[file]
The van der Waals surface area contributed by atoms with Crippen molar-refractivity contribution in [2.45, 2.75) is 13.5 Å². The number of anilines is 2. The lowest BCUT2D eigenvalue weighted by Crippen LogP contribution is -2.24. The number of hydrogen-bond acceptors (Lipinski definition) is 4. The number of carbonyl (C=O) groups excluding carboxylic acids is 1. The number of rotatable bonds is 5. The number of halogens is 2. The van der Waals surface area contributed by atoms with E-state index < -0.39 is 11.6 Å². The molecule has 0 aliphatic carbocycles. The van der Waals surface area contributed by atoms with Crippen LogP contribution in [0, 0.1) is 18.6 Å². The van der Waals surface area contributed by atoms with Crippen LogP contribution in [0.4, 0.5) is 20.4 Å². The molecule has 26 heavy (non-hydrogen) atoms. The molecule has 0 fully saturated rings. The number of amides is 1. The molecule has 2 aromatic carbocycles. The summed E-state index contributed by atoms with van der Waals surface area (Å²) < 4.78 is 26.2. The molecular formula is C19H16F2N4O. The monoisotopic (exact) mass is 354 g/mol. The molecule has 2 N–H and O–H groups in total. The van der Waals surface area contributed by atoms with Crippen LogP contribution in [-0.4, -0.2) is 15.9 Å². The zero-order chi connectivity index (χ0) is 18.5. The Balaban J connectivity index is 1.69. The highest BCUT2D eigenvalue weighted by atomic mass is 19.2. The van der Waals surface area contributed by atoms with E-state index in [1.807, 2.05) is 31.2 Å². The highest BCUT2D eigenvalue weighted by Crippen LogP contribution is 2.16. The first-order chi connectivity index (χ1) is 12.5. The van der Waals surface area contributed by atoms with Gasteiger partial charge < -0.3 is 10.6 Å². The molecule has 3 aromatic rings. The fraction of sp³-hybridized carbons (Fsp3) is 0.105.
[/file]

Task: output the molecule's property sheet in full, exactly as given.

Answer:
The van der Waals surface area contributed by atoms with Crippen molar-refractivity contribution in [2.45, 2.75) is 13.5 Å². The number of anilines is 2. The lowest BCUT2D eigenvalue weighted by Crippen LogP contribution is -2.24. The number of hydrogen-bond acceptors (Lipinski definition) is 4. The number of carbonyl (C=O) groups excluding carboxylic acids is 1. The number of rotatable bonds is 5. The number of halogens is 2. The van der Waals surface area contributed by atoms with E-state index < -0.39 is 11.6 Å². The molecule has 0 aliphatic carbocycles. The van der Waals surface area contributed by atoms with Crippen LogP contribution in [0, 0.1) is 18.6 Å². The van der Waals surface area contributed by atoms with Crippen LogP contribution in [0.4, 0.5) is 20.4 Å². The molecule has 26 heavy (non-hydrogen) atoms. The molecule has 0 fully saturated rings. The number of amides is 1. The molecule has 2 aromatic carbocycles. The summed E-state index contributed by atoms with van der Waals surface area (Å²) < 4.78 is 26.2. The molecular formula is C19H16F2N4O. The monoisotopic (exact) mass is 354 g/mol. The molecule has 2 N–H and O–H groups in total. The van der Waals surface area contributed by atoms with Crippen LogP contribution in [-0.4, -0.2) is 15.9 Å². The zero-order chi connectivity index (χ0) is 18.5. The Balaban J connectivity index is 1.69. The highest BCUT2D eigenvalue weighted by atomic mass is 19.2. The van der Waals surface area contributed by atoms with E-state index in [1.807, 2.05) is 31.2 Å². The highest BCUT2D eigenvalue weighted by Crippen LogP contribution is 2.16. The first-order chi connectivity index (χ1) is 12.5. The van der Waals surface area contributed by atoms with Gasteiger partial charge < -0.3 is 10.6 Å². The molecule has 3 aromatic rings. The fraction of sp³-hybridized carbons (Fsp3) is 0.105.